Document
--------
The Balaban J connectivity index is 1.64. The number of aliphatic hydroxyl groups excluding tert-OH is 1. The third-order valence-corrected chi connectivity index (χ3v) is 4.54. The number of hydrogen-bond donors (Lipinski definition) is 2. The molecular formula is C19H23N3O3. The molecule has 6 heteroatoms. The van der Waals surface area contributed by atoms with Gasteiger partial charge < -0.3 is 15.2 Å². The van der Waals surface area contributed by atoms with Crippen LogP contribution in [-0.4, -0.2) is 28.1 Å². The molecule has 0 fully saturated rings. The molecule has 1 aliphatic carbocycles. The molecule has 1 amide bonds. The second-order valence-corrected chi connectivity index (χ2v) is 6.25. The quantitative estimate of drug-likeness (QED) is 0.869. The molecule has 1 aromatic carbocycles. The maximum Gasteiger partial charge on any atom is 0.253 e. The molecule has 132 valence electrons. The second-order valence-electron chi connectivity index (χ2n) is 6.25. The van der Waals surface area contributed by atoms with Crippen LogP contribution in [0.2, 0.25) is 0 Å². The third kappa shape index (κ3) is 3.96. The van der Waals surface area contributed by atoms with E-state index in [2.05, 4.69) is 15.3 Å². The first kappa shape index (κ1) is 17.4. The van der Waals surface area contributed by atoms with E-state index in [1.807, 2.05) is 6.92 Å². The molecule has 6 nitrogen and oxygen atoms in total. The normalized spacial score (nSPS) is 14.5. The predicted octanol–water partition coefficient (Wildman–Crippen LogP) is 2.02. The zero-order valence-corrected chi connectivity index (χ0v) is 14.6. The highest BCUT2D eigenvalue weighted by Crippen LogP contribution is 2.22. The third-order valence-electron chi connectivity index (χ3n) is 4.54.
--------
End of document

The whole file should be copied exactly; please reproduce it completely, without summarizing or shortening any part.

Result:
The Balaban J connectivity index is 1.64. The number of aliphatic hydroxyl groups excluding tert-OH is 1. The third-order valence-corrected chi connectivity index (χ3v) is 4.54. The number of hydrogen-bond donors (Lipinski definition) is 2. The molecular formula is C19H23N3O3. The molecule has 6 heteroatoms. The van der Waals surface area contributed by atoms with Gasteiger partial charge < -0.3 is 15.2 Å². The van der Waals surface area contributed by atoms with Crippen LogP contribution in [-0.4, -0.2) is 28.1 Å². The molecule has 0 fully saturated rings. The molecule has 1 aliphatic carbocycles. The molecule has 1 amide bonds. The second-order valence-corrected chi connectivity index (χ2v) is 6.25. The quantitative estimate of drug-likeness (QED) is 0.869. The molecule has 1 aromatic carbocycles. The maximum Gasteiger partial charge on any atom is 0.253 e. The molecule has 132 valence electrons. The second-order valence-electron chi connectivity index (χ2n) is 6.25. The van der Waals surface area contributed by atoms with Crippen LogP contribution in [0.2, 0.25) is 0 Å². The third kappa shape index (κ3) is 3.96. The van der Waals surface area contributed by atoms with E-state index in [2.05, 4.69) is 15.3 Å². The first kappa shape index (κ1) is 17.4. The van der Waals surface area contributed by atoms with E-state index in [1.807, 2.05) is 6.92 Å². The molecule has 6 nitrogen and oxygen atoms in total. The normalized spacial score (nSPS) is 14.5. The predicted octanol–water partition coefficient (Wildman–Crippen LogP) is 2.02. The zero-order valence-corrected chi connectivity index (χ0v) is 14.6. The highest BCUT2D eigenvalue weighted by Crippen LogP contribution is 2.22. The third-order valence-electron chi connectivity index (χ3n) is 4.54.